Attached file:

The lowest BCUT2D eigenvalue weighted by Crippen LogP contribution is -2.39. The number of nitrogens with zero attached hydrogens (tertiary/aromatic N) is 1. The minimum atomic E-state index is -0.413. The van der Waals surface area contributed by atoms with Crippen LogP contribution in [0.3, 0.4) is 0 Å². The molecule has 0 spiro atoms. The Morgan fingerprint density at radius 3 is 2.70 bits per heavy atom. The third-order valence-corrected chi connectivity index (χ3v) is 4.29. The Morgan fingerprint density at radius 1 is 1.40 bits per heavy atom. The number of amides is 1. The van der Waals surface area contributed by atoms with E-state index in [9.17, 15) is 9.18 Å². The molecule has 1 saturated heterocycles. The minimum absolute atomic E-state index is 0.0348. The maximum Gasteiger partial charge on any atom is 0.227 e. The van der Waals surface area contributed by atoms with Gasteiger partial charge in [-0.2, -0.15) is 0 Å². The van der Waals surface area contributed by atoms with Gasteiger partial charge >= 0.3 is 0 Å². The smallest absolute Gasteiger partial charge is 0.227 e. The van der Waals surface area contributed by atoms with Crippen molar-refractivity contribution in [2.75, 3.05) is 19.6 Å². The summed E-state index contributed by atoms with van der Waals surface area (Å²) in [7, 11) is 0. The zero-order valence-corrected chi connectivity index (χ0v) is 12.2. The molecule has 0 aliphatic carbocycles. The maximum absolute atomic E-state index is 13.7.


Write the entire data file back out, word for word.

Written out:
The lowest BCUT2D eigenvalue weighted by Crippen LogP contribution is -2.39. The number of nitrogens with zero attached hydrogens (tertiary/aromatic N) is 1. The minimum atomic E-state index is -0.413. The van der Waals surface area contributed by atoms with Crippen LogP contribution in [0.3, 0.4) is 0 Å². The molecule has 0 spiro atoms. The Morgan fingerprint density at radius 3 is 2.70 bits per heavy atom. The third-order valence-corrected chi connectivity index (χ3v) is 4.29. The Morgan fingerprint density at radius 1 is 1.40 bits per heavy atom. The number of amides is 1. The van der Waals surface area contributed by atoms with E-state index in [9.17, 15) is 9.18 Å². The molecule has 1 saturated heterocycles. The minimum absolute atomic E-state index is 0.0348. The maximum Gasteiger partial charge on any atom is 0.227 e. The van der Waals surface area contributed by atoms with Gasteiger partial charge in [-0.2, -0.15) is 0 Å². The van der Waals surface area contributed by atoms with Gasteiger partial charge >= 0.3 is 0 Å². The smallest absolute Gasteiger partial charge is 0.227 e. The van der Waals surface area contributed by atoms with Crippen molar-refractivity contribution in [2.75, 3.05) is 19.6 Å². The summed E-state index contributed by atoms with van der Waals surface area (Å²) in [7, 11) is 0. The zero-order valence-corrected chi connectivity index (χ0v) is 12.2. The molecule has 0 aliphatic carbocycles. The maximum absolute atomic E-state index is 13.7.